Lee JM, Okumura MJ, Davis MM, Herman WH, Gurney JG (2006) Prevalence and determinants of insulin resistance among US adolescents: a population-based study. Diabetes Care 29:2427–2432PubMedCrossRefGoogle Scholar
  15. 15.
    Kalantar-Zadeh K, Block G, Humphreys MH, Kopple JD (2003) Reverse epidemiology of cardiovascular risk factors in maintenance dialysis patients. Kidney Int 63:793–808PubMedCrossRefGoogle Scholar
  16. 16.
    Santoro A, Mancini E (2002) Cardiac effects of chronic inflammation in dialysis patients. Nephrol Dial Transplant 17 [Suppl 8]:10–15PubMedCrossRefGoogle Scholar
  17. 17.
    Churchill DN, Taylor W, Keshaviah PR (1996) Adequacy of dialysis and nutrition in continuous peritoneal dialysis: association with clinical outcomes. CANUSA Peritoneal Dialysis Study Group. J Am Soc Nephrol 7:198–207Google Scholar
  18. 18.
    Kaysen GA (2006) Association between inflammation and malnutrition as risk factors of cardiovascular disease. Blood Purif 25:51–55CrossRefGoogle Scholar
  19. 19.
    Kaysen GA (2001) The microinflammatory state in uremia: causes and potential consequences. J Am Soc Nephrol 12:1549–1557PubMedGoogle Scholar
  20. 20.
    Steinvenkel P, Ketteler M, Johnson RJ (2005) IL-10, IL-6, and TNF-α: central factors in the altered cytokine network of uremia—the good, the bad, the ugly. Kidney Int 67:1216–1223CrossRefGoogle Scholar
  21. 21.
    Oberg BP, McMenamin E, Lucas FL, McMonagle E, Morrow J, Ikizler TA, Himmelfarb J (2004) Increased prevalence of oxidant stress and inflammation in patients with moderate to severe chronic kidney disease. Kidney Int 65:1009–1016PubMedCrossRefGoogle Scholar
  22. 22.
    Pereira BJ, Shapiro L, King AJ, Falagas ME, Strom JA, Dinarello CA (1994) Plasma levels of IL-1β, TNF-α and their specific inhibitors in undialyzed chronic renal failure, CAPD and hemodialysis patients. Kidney Int 45:890–896PubMedCrossRefGoogle Scholar
  23. 23.
    Witko-Sarsat V, Friedlander M, Nguyen Khoa T, Capeillere-Blandin C, Nguyen AT, Canteloup S, Dayer JM, Jungers P, Drueke T, Descamps-Latscha B (1998) Advanced oxidation protein products as novel mediators of inflammation and monocyte activation in chronic renal failure. J Immunol 161:2524–2532PubMedGoogle Scholar
  24. 24.
    Ceballos-Picot I, Witko-Sarsat V, Berad-Boudia M, Nguyen AT, Thévenin M, Jaudon MC, Zingraff J, Verger C, Jungers P, Descamps-Latscha B (1996) Glutathione antioxidant system as a marker of oxidative stress in chronic renal failure. Free Rad Biol Med 21:845–853PubMedCrossRefGoogle Scholar
  25. 25.
    Guarnieri G, Antonione R, Biolo G (2003) Mechanisms of malnutrition in uremia. J Ren Nutr 13:153–157PubMedCrossRefGoogle Scholar
  26. 26.
    Reid MB, Li YP (2001) Tumor necrosis factor-α and muscle wasting: a cellular perspective. Respir Res 2:269–272PubMedCrossRefGoogle Scholar
  27. 27.
    Guttridge DC, Mayo MW, Madrid LV, Wang CY, Baldwin AS Jr (2000) NF-kappaB-induced loss of MyoD messenger RNA: possible role in muscle decay and cachexia. Science 289:2363–2366PubMedCrossRefGoogle Scholar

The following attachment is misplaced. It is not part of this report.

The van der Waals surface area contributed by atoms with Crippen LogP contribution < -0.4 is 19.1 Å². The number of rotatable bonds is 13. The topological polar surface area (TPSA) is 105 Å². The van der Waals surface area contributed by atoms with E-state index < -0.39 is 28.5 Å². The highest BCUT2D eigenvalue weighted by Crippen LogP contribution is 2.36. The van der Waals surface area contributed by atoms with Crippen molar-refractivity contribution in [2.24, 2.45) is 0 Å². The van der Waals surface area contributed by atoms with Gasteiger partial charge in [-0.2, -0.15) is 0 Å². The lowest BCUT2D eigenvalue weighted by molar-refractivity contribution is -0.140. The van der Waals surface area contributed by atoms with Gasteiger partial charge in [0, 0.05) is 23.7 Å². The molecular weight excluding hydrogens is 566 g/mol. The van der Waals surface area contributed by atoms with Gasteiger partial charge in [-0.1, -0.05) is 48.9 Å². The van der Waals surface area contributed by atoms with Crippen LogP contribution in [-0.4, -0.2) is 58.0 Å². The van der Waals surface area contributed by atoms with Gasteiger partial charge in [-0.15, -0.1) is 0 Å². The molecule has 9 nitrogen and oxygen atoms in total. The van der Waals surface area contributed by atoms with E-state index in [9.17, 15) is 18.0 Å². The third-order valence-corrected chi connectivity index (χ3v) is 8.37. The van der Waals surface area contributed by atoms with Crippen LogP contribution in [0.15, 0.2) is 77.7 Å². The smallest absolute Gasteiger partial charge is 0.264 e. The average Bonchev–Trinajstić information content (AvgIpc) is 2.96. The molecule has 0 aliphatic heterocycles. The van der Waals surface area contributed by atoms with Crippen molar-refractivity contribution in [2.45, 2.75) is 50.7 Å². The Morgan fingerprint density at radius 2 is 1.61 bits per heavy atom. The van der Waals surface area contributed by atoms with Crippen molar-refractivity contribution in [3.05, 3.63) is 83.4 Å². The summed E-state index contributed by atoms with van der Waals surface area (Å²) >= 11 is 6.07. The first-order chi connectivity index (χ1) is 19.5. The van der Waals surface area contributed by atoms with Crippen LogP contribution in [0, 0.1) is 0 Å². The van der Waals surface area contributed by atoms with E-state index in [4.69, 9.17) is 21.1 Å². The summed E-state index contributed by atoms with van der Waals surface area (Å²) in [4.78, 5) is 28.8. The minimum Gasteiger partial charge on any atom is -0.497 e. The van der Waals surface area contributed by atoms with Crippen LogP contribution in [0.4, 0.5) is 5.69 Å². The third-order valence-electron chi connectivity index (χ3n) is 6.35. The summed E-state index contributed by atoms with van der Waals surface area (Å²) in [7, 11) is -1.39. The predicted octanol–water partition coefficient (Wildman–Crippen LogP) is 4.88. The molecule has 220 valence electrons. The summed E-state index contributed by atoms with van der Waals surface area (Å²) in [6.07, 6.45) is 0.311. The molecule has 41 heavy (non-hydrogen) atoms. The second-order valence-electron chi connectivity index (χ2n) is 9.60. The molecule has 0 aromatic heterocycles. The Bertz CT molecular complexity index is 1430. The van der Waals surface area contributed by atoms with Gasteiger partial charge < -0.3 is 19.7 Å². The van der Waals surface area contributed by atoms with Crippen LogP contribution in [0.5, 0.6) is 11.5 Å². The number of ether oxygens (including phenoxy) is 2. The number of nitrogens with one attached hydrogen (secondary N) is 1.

28. 28.
    Li YP, Reid MB (2000) NF-κB mediates the protein loss induced by TNF-α in differentiated skeletal muscle myotubes. Am J Physiol Regul Integr Comp Physiol 279:R1165–R1170PubMedGoogle Scholar
  29. 29.
    Li Y, Schwartz RJ, Waddell ID, Holloway BR, Reid MB (1998) Skeletal muscle myocytes undergo protein loss and reactive oxygen-mediated KF-κB activation in response to tumor necrosis factor α. FASEB J 12:871–880PubMedGoogle Scholar
  30. 30.
    Sen CK, Khanna S, Reznick AZ, Roy S, Packer L (1997) Glutathione regulation of tumor necrosis factor α-induced NF-κB activation in skeletal muscle-derived L6 cells. Biochem Biophys Res Com 237:645–649PubMedCrossRefGoogle Scholar
  31. 31.
    Buck M, Chojkier M (1996) Muscle wasting and dedifferentiation induced by oxidative stress in a murine model of cachexia is prevented by inhibitors of nitric oxide synthesis and antioxidants. EMBO J 15:1753–1765PubMedGoogle Scholar
  32. 32.
    Brenner DA, Buck M, Feitelberg SP, Chojkier M (1990) Tumor necrosis factor-α inhibits albumin gene expression in a murine model of cachexia. J Clin Invest 85:248–255PubMedGoogle Scholar
  33. 33.
    Hotamisligil GS, Budavari A, Murray D, Spiegelman BM (1994) Reduced tyrosine kinase activity of insulin receptor in obesity-diabetes: central role of tumor necrosis factor-α. J Clin Invest 94:1543–1549PubMedCrossRefGoogle Scholar
  34. 34.
    Cheung AT, Ree D, Kolls JK, Feselier J, Coy DH, Breyer-Ash M (1998) An in vivo model for elucidation of the mechanism of tumor necrosis facto- α (TNF-α) induced insulin resistance: evidence for differential regulation of insulin signalling by TNF-α. Endocrinology 139:4928–4935PubMedCrossRefGoogle Scholar
  35. 35.
    Breder CD, Hazuka C, Ghayur T, Klug C, Huginin M, Yasuda K, Teng M, Saper CB (1994) Regional induction of tumor necrosis factor α expression in the mouse brain after systemic lipopolysaccharide administration. Proc Natl Acad Sci USA 91:11393–11397PubMedCrossRefGoogle Scholar

Copyright information

© IPNA 2007

Authors and Affiliations

  1. 1.Division of Nephrology and HypertensionCincinnati Children’s Hospital Medical CenterCincinnatiUSA

Personalised recommendations